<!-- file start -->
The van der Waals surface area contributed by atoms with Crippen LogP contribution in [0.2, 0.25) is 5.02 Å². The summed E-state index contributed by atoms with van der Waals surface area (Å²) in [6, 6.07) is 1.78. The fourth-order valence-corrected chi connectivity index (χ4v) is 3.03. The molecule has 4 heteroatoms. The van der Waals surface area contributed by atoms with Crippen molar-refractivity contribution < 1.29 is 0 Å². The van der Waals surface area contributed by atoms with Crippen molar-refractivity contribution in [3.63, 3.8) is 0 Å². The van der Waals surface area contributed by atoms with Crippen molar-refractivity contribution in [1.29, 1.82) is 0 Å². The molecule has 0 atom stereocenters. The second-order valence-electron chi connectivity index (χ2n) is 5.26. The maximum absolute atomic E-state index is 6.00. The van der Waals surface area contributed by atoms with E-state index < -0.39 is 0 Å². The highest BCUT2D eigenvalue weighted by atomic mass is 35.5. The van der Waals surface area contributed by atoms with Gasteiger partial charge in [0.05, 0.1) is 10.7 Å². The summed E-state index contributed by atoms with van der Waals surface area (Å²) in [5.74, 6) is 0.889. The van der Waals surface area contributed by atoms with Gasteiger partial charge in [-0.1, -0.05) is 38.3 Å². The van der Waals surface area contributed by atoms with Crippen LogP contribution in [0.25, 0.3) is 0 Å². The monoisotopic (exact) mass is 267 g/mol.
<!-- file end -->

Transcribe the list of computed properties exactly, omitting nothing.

The van der Waals surface area contributed by atoms with Crippen LogP contribution in [0.2, 0.25) is 5.02 Å². The summed E-state index contributed by atoms with van der Waals surface area (Å²) in [6, 6.07) is 1.78. The fourth-order valence-corrected chi connectivity index (χ4v) is 3.03. The molecule has 4 heteroatoms. The van der Waals surface area contributed by atoms with Crippen molar-refractivity contribution < 1.29 is 0 Å². The van der Waals surface area contributed by atoms with Crippen molar-refractivity contribution in [3.63, 3.8) is 0 Å². The van der Waals surface area contributed by atoms with Crippen molar-refractivity contribution in [1.29, 1.82) is 0 Å². The molecule has 0 atom stereocenters. The second-order valence-electron chi connectivity index (χ2n) is 5.26. The maximum absolute atomic E-state index is 6.00. The van der Waals surface area contributed by atoms with E-state index < -0.39 is 0 Å². The highest BCUT2D eigenvalue weighted by atomic mass is 35.5. The van der Waals surface area contributed by atoms with Gasteiger partial charge in [0.05, 0.1) is 10.7 Å². The summed E-state index contributed by atoms with van der Waals surface area (Å²) in [5.74, 6) is 0.889. The van der Waals surface area contributed by atoms with Gasteiger partial charge in [-0.1, -0.05) is 38.3 Å². The van der Waals surface area contributed by atoms with Crippen LogP contribution in [0.25, 0.3) is 0 Å². The monoisotopic (exact) mass is 267 g/mol.